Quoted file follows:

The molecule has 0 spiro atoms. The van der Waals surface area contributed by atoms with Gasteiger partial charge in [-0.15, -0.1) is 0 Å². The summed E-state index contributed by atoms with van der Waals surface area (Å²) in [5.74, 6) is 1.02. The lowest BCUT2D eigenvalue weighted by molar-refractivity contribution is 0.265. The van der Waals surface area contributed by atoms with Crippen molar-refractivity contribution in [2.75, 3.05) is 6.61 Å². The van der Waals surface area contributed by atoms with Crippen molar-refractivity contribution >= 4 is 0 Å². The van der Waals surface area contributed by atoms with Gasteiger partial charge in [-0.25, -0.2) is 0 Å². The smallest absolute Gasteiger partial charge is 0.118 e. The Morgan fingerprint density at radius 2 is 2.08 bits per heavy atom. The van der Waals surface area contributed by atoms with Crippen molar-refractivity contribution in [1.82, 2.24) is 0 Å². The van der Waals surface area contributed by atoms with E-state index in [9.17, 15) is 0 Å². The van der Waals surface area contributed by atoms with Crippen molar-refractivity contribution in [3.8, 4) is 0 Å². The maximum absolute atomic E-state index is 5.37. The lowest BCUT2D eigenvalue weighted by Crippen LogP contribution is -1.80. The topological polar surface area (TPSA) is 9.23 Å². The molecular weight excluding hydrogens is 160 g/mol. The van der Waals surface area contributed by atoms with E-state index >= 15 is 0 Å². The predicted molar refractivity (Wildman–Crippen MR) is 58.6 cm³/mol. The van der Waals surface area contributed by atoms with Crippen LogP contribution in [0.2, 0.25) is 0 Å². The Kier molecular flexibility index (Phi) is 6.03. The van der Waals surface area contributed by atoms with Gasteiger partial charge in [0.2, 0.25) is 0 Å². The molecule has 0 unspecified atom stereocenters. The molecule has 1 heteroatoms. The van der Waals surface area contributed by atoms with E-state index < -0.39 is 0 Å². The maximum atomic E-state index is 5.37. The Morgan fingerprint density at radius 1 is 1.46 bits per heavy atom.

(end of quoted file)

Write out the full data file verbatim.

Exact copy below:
The molecule has 0 spiro atoms. The van der Waals surface area contributed by atoms with Gasteiger partial charge in [-0.15, -0.1) is 0 Å². The summed E-state index contributed by atoms with van der Waals surface area (Å²) in [5.74, 6) is 1.02. The lowest BCUT2D eigenvalue weighted by molar-refractivity contribution is 0.265. The van der Waals surface area contributed by atoms with Crippen molar-refractivity contribution in [2.75, 3.05) is 6.61 Å². The van der Waals surface area contributed by atoms with Crippen molar-refractivity contribution >= 4 is 0 Å². The van der Waals surface area contributed by atoms with Gasteiger partial charge in [-0.25, -0.2) is 0 Å². The smallest absolute Gasteiger partial charge is 0.118 e. The Morgan fingerprint density at radius 2 is 2.08 bits per heavy atom. The van der Waals surface area contributed by atoms with Crippen molar-refractivity contribution in [1.82, 2.24) is 0 Å². The van der Waals surface area contributed by atoms with E-state index in [9.17, 15) is 0 Å². The van der Waals surface area contributed by atoms with Crippen molar-refractivity contribution in [3.8, 4) is 0 Å². The maximum absolute atomic E-state index is 5.37. The lowest BCUT2D eigenvalue weighted by Crippen LogP contribution is -1.80. The topological polar surface area (TPSA) is 9.23 Å². The molecular weight excluding hydrogens is 160 g/mol. The van der Waals surface area contributed by atoms with E-state index >= 15 is 0 Å². The predicted molar refractivity (Wildman–Crippen MR) is 58.6 cm³/mol. The van der Waals surface area contributed by atoms with Crippen LogP contribution in [0.2, 0.25) is 0 Å². The Kier molecular flexibility index (Phi) is 6.03. The van der Waals surface area contributed by atoms with Gasteiger partial charge in [0.2, 0.25) is 0 Å². The molecule has 0 unspecified atom stereocenters. The molecule has 1 heteroatoms. The van der Waals surface area contributed by atoms with E-state index < -0.39 is 0 Å². The maximum atomic E-state index is 5.37. The Morgan fingerprint density at radius 1 is 1.46 bits per heavy atom.